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  • On Abrams's The New Jew in Film
  • Carolina Rocha
The New Jew in Film: Exploring Jewishness and Judaism in Contemporary Cinema. By Nathan Abrams. New Brunswick, N.J: Rutgers University Press, 2012. 258 pp., ISBN 978-0-8135-5341-2 (pbk). US $25.95.

Jewish men and women have been represented by stereotypes in films since the inception of cinema. Heavily influenced by sociopolitical developments in both Europe and the United States, these representations underwent changes throughout the twentieth century. In The New Jew in Film, Nathan Abrams sets out to explore the transformations that Jews have undergone in world cinema since 1990. The book, which is a collection of some previously published articles and book chapters, consists of an introduction and eight chapters.

In the introduction Abrams presents a concise background of the portrayal of Jews in American and European films during the twentieth century in order to contextualize his thesis that, since the 1990s, representations of Jews not only have become more prominent in cinema around the world but also have paralleled the assimilation of Jews in different societies as well as their attainment of middle-class status. The author identifies the widespread depiction of Jews in cinema as representing a global trend that has become more noticeable in the last three decades. Abrams also makes the case that this trend is the result of a new generation of actors and actresses, screenwriters, and directors who take pride in their Jewishness. (Here he borrows Daniel Boyarin’s term, “Jewissance,” or [End Page 108] pleasure in being Jewish.) The author argues that many of these new portrayals originate with the Jewish directors, screenwriters, and actors who deploy reverse stereotypes as a way to challenge prevailing perceptions of Jews. This study builds on previous work by Lester Friedman and Patricia Erens, who surveyed Jewish cinematic representations up to the 1980s, and challenges David Desser and Lester Friedman’s assertions from 2004 about the final flowering of American-Jewish cinema (18).

Chapter 1 presents a history of the Jew in film, concentrating on two opposing self-images: the tough Jew and the sissy Jew. The latter has been perceived as an image of Jewish passivity, but for Abrams he embodies the new characterizations of Jews in film through the lenses of multiculturalism and pluralism. Furthermore, he argues that new varieties of Jewish masculinities have emerged, including the stoner Jew and the working-class Jew. Such changes are seen, for example, in Woody Allen’s 1990s films, in which the hysterical schlemiel has been replaced by less lovable characters; in David Mamet’s screenplays, which depict sexist and aggressive Jews; and in the Coen brothers’ films. Similarly, European films have also depicted working-class Jews, notably in the work of the French-Jewish director Mathieu Kassovitz. The same images can be found in the comedies of the Jewish-American director Judd Apatow, where Jewish characters assume the roles of badkens (slackers). These new representations of Jews in film have also transformed the penis from a locus of shame to one of comedy, and blatantly critique the values of the dominant Gentile society.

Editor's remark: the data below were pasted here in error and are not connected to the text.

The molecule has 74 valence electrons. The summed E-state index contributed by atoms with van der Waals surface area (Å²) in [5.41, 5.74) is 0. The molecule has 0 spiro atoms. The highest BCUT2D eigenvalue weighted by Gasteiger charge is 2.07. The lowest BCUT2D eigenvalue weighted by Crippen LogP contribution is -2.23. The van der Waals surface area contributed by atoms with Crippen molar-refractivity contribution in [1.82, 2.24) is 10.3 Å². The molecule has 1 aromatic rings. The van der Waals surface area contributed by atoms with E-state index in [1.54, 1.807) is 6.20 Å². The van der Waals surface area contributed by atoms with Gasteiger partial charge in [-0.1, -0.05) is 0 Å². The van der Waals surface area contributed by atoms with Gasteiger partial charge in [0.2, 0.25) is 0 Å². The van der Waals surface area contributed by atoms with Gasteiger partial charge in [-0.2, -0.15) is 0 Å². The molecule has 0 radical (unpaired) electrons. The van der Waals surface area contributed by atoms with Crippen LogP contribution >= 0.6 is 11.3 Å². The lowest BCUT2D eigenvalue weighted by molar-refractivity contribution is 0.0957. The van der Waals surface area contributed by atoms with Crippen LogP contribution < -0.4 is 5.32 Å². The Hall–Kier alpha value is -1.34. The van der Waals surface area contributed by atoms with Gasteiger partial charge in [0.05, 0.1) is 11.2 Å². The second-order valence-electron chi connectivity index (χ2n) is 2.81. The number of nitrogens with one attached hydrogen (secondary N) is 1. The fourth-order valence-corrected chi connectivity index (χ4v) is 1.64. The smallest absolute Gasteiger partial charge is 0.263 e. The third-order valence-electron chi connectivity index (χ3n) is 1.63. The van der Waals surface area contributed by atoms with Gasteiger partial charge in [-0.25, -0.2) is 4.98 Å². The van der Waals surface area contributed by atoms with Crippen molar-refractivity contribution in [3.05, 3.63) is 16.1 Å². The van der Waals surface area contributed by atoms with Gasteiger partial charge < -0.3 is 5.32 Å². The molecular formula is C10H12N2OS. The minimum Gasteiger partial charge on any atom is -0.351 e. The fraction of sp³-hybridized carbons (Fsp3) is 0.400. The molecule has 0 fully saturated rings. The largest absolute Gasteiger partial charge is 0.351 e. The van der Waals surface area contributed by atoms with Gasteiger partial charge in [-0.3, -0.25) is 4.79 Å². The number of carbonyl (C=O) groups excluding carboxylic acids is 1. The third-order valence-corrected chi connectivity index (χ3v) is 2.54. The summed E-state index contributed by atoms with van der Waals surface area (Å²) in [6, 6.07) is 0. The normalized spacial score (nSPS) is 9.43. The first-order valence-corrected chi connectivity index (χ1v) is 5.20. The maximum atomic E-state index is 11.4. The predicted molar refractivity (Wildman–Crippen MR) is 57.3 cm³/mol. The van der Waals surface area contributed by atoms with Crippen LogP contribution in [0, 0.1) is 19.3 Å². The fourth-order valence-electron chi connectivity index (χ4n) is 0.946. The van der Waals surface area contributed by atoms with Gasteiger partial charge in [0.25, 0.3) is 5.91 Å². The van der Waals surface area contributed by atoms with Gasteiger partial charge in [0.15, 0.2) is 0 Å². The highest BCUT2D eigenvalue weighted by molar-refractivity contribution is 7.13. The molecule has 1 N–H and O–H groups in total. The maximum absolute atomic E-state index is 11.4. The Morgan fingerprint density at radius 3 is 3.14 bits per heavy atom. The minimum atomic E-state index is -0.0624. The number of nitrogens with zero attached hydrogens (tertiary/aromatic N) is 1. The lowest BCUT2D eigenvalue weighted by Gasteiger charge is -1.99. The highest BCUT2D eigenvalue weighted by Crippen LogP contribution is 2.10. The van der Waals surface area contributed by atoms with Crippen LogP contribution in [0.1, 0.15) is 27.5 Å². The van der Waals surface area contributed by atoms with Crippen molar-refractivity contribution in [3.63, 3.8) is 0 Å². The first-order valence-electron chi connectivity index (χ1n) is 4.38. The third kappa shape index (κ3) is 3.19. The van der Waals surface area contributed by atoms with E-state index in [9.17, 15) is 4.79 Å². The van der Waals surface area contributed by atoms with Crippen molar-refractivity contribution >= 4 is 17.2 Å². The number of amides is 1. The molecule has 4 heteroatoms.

The second chapter centers on the depiction of the Jewess in film. Whereas earlier depictions of Jewesses had them relegated to secondary roles as the overbearing Yiddishe momme or the asexual and materialistic Jewish American Princess, Abrams identifies in post-1990s films the “Jewess with attitude,” who evolved from the feminist movement and found expression particularly in the positive Jewish female film roles played by Barbra Streisand. In addition, Jewish female directors presented the feminine Jewish gaze in films such as The Governess (Sandra Goldbacher, 1998). Iconoclastic Jewish female characters also were depicted in Aimée & Jaguar (Max Färberböck, 1999) and Zwartboek (Paul Verhoeven, 2006).

The subsequent chapters examine film depictions of Jews in relation to sex, passivity, agency, religion, food, and bathrooms. The fact that Jews and Jewesses are represented as sexual predators, erotic beings, and porn stars is interpreted by Abrams as a sign of a heightened confidence on the part of Jewish and non-Jewish directors to take on these portrayals. The topics of exogamy and endogamy are [End Page 109] also explored, leading...


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